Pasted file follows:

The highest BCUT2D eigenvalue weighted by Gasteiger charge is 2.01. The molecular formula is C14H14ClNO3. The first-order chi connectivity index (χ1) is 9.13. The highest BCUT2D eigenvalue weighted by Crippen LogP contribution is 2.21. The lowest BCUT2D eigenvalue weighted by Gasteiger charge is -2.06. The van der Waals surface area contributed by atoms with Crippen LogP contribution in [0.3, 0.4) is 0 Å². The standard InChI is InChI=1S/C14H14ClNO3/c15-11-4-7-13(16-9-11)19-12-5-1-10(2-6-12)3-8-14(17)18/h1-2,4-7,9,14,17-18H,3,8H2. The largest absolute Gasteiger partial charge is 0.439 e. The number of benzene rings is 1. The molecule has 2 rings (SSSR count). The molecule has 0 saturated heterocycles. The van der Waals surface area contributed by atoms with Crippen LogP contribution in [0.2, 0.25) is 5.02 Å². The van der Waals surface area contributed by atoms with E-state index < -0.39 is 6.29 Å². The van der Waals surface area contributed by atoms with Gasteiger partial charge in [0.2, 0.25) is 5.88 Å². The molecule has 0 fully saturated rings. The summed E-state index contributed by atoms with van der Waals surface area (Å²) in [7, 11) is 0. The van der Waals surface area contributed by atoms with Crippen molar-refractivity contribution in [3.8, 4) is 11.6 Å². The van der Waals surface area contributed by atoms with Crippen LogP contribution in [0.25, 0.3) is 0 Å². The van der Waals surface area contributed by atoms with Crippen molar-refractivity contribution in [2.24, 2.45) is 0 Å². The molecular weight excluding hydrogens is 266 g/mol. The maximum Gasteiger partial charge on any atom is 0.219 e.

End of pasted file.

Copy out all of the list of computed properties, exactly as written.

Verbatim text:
The highest BCUT2D eigenvalue weighted by Gasteiger charge is 2.01. The molecular formula is C14H14ClNO3. The first-order chi connectivity index (χ1) is 9.13. The highest BCUT2D eigenvalue weighted by Crippen LogP contribution is 2.21. The lowest BCUT2D eigenvalue weighted by Gasteiger charge is -2.06. The van der Waals surface area contributed by atoms with Crippen LogP contribution in [0.3, 0.4) is 0 Å². The standard InChI is InChI=1S/C14H14ClNO3/c15-11-4-7-13(16-9-11)19-12-5-1-10(2-6-12)3-8-14(17)18/h1-2,4-7,9,14,17-18H,3,8H2. The largest absolute Gasteiger partial charge is 0.439 e. The number of benzene rings is 1. The molecule has 2 rings (SSSR count). The molecule has 0 saturated heterocycles. The van der Waals surface area contributed by atoms with Crippen LogP contribution in [0.2, 0.25) is 5.02 Å². The van der Waals surface area contributed by atoms with E-state index < -0.39 is 6.29 Å². The van der Waals surface area contributed by atoms with Gasteiger partial charge in [0.2, 0.25) is 5.88 Å². The molecule has 0 fully saturated rings. The summed E-state index contributed by atoms with van der Waals surface area (Å²) in [7, 11) is 0. The van der Waals surface area contributed by atoms with Crippen molar-refractivity contribution in [3.8, 4) is 11.6 Å². The van der Waals surface area contributed by atoms with Crippen LogP contribution in [0.25, 0.3) is 0 Å². The van der Waals surface area contributed by atoms with Crippen molar-refractivity contribution in [2.24, 2.45) is 0 Å². The molecular weight excluding hydrogens is 266 g/mol. The maximum Gasteiger partial charge on any atom is 0.219 e.